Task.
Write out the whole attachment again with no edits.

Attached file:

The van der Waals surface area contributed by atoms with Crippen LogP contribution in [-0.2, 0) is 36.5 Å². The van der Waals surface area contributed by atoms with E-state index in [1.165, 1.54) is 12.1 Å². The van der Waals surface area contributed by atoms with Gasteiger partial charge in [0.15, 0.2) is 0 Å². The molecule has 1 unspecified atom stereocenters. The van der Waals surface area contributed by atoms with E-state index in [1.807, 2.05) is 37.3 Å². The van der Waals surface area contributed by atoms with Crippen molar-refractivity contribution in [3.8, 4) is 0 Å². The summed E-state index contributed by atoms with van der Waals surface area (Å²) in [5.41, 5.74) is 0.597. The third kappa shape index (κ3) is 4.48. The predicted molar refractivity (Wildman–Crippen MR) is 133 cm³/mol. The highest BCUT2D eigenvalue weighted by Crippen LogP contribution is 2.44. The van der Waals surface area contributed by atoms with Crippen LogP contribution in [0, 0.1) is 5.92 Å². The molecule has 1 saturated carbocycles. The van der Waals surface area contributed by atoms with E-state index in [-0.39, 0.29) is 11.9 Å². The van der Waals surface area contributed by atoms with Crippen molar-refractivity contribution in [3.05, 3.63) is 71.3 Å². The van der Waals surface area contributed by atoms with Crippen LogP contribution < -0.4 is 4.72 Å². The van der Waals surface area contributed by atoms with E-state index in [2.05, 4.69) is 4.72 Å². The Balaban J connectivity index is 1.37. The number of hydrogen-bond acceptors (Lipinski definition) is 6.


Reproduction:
The van der Waals surface area contributed by atoms with Crippen LogP contribution in [-0.2, 0) is 36.5 Å². The van der Waals surface area contributed by atoms with E-state index in [1.165, 1.54) is 12.1 Å². The van der Waals surface area contributed by atoms with Gasteiger partial charge in [0.15, 0.2) is 0 Å². The molecule has 1 unspecified atom stereocenters. The van der Waals surface area contributed by atoms with E-state index in [1.807, 2.05) is 37.3 Å². The van der Waals surface area contributed by atoms with Crippen molar-refractivity contribution in [3.8, 4) is 0 Å². The summed E-state index contributed by atoms with van der Waals surface area (Å²) in [5.41, 5.74) is 0.597. The third kappa shape index (κ3) is 4.48. The predicted molar refractivity (Wildman–Crippen MR) is 133 cm³/mol. The highest BCUT2D eigenvalue weighted by Crippen LogP contribution is 2.44. The van der Waals surface area contributed by atoms with Crippen LogP contribution in [0, 0.1) is 5.92 Å². The molecule has 1 saturated carbocycles. The van der Waals surface area contributed by atoms with E-state index in [-0.39, 0.29) is 11.9 Å². The van der Waals surface area contributed by atoms with Crippen molar-refractivity contribution in [3.05, 3.63) is 71.3 Å². The van der Waals surface area contributed by atoms with Crippen LogP contribution < -0.4 is 4.72 Å². The van der Waals surface area contributed by atoms with E-state index in [2.05, 4.69) is 4.72 Å². The Balaban J connectivity index is 1.37. The number of hydrogen-bond acceptors (Lipinski definition) is 6.